Modularity and flexible use form the basis of a new concept for medium-voltage converters from the Siemens Drive Technologies Division. In the future, it will be possible to use different topologies in a common modular system.
This opens up new areas of application for medium-voltage converters in special purpose applications, for example on ships, in offshore wind farms or in the steel industry. Use of the new “Modular Multilevel Converter” (M2C) topology is an integral part of this concept. Customers benefit from increased reliability and availability of the converters, as well as from improved network compatibility. The first solutions have already been installed.
The new concept for modular medium-voltage converters follows the trend toward increasingly high system ratings, and will in the future provide more capabilities in special purpose applications. A distinguishing feature is the ability to flexibly combine known and new converter topologies in a common modular system. An important element is the utilization of the new “Modular Multilevel Converter” (M2C) topology. Whereas a variety of different devices would usually be needed to cover the whole range of applications, with this topology identical components are connected in series. This allows the converters to be used from low to high power ratings in the medium-voltage range as needed. They continue to work reliably even if a cell fails. These multi-level converters provide a fine scalability of voltage and power, provide high line and motor compatibility (due to the excellent voltage quality) and ensure a high level of availability thanks to the uncomplicated implementation of redundancy. The steel industry (for example) benefits from enhanced reliability and availability of the converters, as well as from improved network compatibility, especially in cases where conventional solutions have limitations due to long infeed lines or weak networks.
A further benefit of the new modular concept for medium-voltage converters is their robust performance on weak networks. For example, the multi-level converter allows direct connection of multi-megawatt-class offshore wind farms to the public network without the need for complicated line filters or transformers. The new medium-voltage technology works in a significantly more energy-efficient way than the previously used low-voltage solutions. Analysis on a wind turbine with a rated power of three megawatts shows that an additional amount of approximately 24,000 kilowatt hours of electrical energy per year and wind farm can be fed into the grid, when the new, highly efficient converter is used. Extrapolated to a wind farm with 50 turbines, this means that about 400 more households can be supplied with electricity than before. Tidal power plants are likewise potential fields of application for the modular technology.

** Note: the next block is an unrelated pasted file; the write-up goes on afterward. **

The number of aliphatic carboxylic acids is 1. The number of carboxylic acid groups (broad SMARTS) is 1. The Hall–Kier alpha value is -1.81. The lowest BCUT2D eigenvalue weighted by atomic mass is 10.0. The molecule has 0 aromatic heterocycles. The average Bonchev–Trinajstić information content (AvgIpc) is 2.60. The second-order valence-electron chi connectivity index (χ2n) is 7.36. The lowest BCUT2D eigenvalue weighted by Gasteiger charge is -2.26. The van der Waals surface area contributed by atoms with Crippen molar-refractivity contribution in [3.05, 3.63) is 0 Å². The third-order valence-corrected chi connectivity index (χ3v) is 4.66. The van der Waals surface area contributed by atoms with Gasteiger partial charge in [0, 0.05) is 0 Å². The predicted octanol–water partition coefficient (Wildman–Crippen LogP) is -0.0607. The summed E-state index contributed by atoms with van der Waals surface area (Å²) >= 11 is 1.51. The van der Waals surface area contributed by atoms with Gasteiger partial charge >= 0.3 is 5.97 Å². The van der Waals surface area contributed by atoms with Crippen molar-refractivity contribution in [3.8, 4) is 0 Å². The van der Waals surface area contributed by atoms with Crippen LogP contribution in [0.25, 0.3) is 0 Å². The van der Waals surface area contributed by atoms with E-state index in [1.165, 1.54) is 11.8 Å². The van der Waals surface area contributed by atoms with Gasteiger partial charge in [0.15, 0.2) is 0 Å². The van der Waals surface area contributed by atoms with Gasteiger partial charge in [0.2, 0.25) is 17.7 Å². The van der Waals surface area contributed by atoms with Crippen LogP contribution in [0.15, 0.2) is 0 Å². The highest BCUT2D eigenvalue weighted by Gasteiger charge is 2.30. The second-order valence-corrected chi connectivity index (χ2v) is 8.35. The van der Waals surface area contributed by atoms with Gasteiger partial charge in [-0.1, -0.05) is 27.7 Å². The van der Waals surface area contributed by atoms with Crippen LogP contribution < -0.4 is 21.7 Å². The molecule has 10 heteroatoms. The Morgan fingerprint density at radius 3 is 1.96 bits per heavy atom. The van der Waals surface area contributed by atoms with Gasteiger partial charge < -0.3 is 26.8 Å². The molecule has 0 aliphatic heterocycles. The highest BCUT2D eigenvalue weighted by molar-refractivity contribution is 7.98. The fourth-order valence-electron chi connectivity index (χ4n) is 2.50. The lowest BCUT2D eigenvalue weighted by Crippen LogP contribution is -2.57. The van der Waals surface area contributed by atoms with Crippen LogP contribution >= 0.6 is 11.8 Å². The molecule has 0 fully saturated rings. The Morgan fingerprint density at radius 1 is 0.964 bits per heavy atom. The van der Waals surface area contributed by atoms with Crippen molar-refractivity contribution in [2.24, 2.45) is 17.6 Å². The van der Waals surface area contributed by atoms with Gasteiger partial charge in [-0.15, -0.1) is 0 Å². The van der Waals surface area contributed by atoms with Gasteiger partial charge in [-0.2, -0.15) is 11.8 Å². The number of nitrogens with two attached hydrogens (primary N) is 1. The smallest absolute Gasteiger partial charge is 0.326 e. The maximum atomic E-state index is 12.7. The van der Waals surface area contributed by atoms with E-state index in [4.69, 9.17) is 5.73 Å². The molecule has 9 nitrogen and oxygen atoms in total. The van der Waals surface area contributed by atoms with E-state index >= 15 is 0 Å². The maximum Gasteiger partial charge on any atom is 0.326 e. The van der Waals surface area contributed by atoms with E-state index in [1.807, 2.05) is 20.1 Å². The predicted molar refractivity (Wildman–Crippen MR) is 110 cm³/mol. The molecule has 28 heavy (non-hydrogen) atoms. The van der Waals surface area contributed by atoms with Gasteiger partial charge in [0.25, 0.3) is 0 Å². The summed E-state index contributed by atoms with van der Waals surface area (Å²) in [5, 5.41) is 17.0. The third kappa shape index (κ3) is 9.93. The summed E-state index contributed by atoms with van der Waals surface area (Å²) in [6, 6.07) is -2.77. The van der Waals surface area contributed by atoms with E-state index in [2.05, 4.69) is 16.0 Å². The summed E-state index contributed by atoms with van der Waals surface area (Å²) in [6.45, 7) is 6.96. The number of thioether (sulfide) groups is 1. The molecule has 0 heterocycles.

Pilot applications in marine engineering
In marine engineering too, the medium-voltage converters with the “Modular Multilevel Converter” topology open up new areas of application, for example for shaft generators which supply the on-board power system from the main diesel set. The system integrator SAM Electronics is one of the first customers to use the modular system. The converters based on the M2C topology are operating on the new mega container vessels of a German shipping company. They feed power taken from the shaft generator directly into the medium-voltage on-board network, without intermediary transformers or filters. By means of the new topology, output voltages from 2.3 to 7.2 kilovolts can be covered, and output currents from 500 to around 1000 amperes can be provided. Especially in marine applications, the converter complies with all common on-board specifications, both in terms of overload capability as well as behavior in the event of short circuit.
Offshore WIND staff, March 16, 2012; Image: siemens